Apparently we live in a world where every person playing games on a Playstation 3 or an Xbox 360 has a high-definition television of some kind. Why else would developers make the text in their games so small? I know I'm playing too close to the screen, but if I don't then I can't read the game text! Screw you, Otis from Dead Rising! It's as if HD developers are living in a fictitious reality where everyone owns an HDTV, the HD business model isn't severely flawed, and people buy consoles just so they can play them on their new, expensive, how-the-heck-is-anyone-supposed-to-afford-one-in-this-economy hi-def tvs! Rare did it right. They heard the cries of the many SDTV owners (yep, SD is still around and the majority of us still have them), and they released a patch for Banjo-Kazooie: Nuts & Bolts giving players the option to enlarge the game text.

Perhaps this is some conspiracy for game companies tied to television manufacturers to make as many people as possible switch over from SD to HD. Well, tough luck, dirtbags. I had enough money to buy an HDTV, but all of it is going to my new pair of glasses that I had to get from straining my eyes reading that small as your perception of reality dribble you call game text! What is UP With That!?

I hope this isn't important dialogue.
I hope this isn't important dialogue.

Feedback Appreciated!

What did you think of this article? Do any of these make you ask yourself "what's up with that?" Share your own ideas here. Perhaps they'll be in a future update! Your comments are very much appreciated!

Wednesday, February 25, 2009

The House of the Dead: Overkill (Wii) Review

Everyone loves zombies until they start eating your brains out. Case in point: Agent G doesn't like it when people use the "Z" word. One would assume that he means the word "zombie". Instead, he's actually referring to the word "zamboni" because hockey fails. Send your hate mail to Agent G at AMS.


Is anyone ever going to tell me what the "G" stands for?

Mature content. It's somewhat of a misnomer when you think about. Most games that are deemed as having mature content offer nothing of the sort. It's even worse when the game being poised as mature takes itself way too seriously. Luckily, SEGA-produced, Headstrong Games-developed (formerly Kuju) The House of the Dead: Overkill is the complete antithesis of what I'm talking about. Crass, juvenile, full of foul-language, potty-humor, and lowbrow antics, Overkill isn't mature at all. The fact that it doesn't try to hide that it's not is just one of the great things about this Wii shooter. Regardless, is The House of the Dead: Overkill overly worth a look, or is it just overindulging in failure?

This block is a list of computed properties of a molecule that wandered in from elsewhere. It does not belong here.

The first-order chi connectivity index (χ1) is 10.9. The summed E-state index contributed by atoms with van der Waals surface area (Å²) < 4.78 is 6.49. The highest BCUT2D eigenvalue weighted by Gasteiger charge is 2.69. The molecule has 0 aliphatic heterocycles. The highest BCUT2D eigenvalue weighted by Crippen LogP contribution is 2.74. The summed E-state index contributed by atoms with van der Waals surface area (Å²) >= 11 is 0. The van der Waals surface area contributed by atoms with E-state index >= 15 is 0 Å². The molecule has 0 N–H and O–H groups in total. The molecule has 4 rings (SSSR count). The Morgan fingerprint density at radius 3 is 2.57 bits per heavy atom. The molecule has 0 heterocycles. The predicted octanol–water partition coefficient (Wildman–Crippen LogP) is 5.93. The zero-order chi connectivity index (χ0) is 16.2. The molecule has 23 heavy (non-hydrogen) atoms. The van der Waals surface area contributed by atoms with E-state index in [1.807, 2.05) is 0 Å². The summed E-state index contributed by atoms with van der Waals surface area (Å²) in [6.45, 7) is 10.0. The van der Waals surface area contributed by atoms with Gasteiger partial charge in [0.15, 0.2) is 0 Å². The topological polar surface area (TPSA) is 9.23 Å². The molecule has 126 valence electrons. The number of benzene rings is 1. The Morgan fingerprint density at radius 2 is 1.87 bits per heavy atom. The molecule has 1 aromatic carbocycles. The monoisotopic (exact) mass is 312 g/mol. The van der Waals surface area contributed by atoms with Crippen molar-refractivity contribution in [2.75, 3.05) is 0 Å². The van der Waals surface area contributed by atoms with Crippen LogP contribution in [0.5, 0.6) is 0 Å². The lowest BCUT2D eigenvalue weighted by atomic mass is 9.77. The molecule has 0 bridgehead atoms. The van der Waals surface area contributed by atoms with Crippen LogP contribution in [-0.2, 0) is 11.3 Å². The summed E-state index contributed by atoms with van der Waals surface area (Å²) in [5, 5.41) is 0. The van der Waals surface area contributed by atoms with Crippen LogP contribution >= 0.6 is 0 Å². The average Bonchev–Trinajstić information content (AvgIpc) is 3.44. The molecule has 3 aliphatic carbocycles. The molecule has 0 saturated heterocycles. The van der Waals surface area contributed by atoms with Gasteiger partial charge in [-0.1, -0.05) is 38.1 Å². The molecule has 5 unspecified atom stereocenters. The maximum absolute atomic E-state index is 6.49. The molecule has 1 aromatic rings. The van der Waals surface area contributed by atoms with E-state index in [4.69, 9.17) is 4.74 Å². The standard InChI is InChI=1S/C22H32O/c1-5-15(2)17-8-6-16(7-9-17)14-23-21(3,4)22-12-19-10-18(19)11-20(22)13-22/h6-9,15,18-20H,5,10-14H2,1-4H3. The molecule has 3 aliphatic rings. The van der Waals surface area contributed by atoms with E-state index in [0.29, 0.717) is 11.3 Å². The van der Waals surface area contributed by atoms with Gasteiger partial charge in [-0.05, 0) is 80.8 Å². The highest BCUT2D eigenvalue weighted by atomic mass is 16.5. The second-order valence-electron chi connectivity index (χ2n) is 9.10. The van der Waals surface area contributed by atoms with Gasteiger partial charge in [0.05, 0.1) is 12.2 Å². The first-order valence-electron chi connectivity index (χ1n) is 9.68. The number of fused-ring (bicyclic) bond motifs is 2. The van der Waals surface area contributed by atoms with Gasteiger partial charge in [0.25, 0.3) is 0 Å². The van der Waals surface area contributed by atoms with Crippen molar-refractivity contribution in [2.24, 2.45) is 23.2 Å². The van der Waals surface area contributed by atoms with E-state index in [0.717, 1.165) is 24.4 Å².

The director of the AMS has sent the mysterious AMS agent, known only as Special Agent G, on his first assignment-- to investigate a man called Papa Caesar, one of the only links to the recent rash of mutant outbreaks. Little did Agent G know that he'd have a partner, a temperamental police officer, Detective Issac Washington, armed with an all-powerful arsenal-- and that's just his language! Together, as Papa Caesar's brought the zombies, they'll bring the bullets (and bean dip) to the party. Overkill doesn't just describe the over-the-top visceral violence the game features, but it also has to do with the orgy of offensive language and content present. To put it into terms, a sentence without the use of the "F" word is a rare occasion. Normally for a game, this would be a severe turn-off, but it works in Overkill because the game doesn't take itself seriously at all. Most of this type of language is always used comically (usually by Detective Washington as he doesn't know too many other adjectives), and it makes for a really raucous and hilarious experience. I can just see a bunch of college kids playing a drinking game using Washington's dialogue. "Drink every time he says $#$$%#$%!" You'd be drunk by the end of the first level. Still, those who would like a game with language you could say on a Sunday morning should steer clear. Everyone else can bust a gut laughing, however.

I got into the fair "3 for the price of 1".
This is not what I meant.

Continuing with the Grindhouse feel of the game, The House of the Dead: Overkill utilizes a unique graphical filter as if you were watching a damaged reel of film. Character, enemy, and weapon models are all excellent and well-done and designed. Levels also showcase wonderful design-- what more could one expect from the same gang that did Battalion Wars? The only main quarrel with the presentation side of things is the intermittent and nearly constant eye-blinking long pauses in-game that come from loading enemies and rooms. This is by no means game-breaking, but I did end up failing to hit an enemy due to the quick delay. Cut-scenes and voice acting are purposefully B-grade level which, again, mimic the Grindhouse genre of film.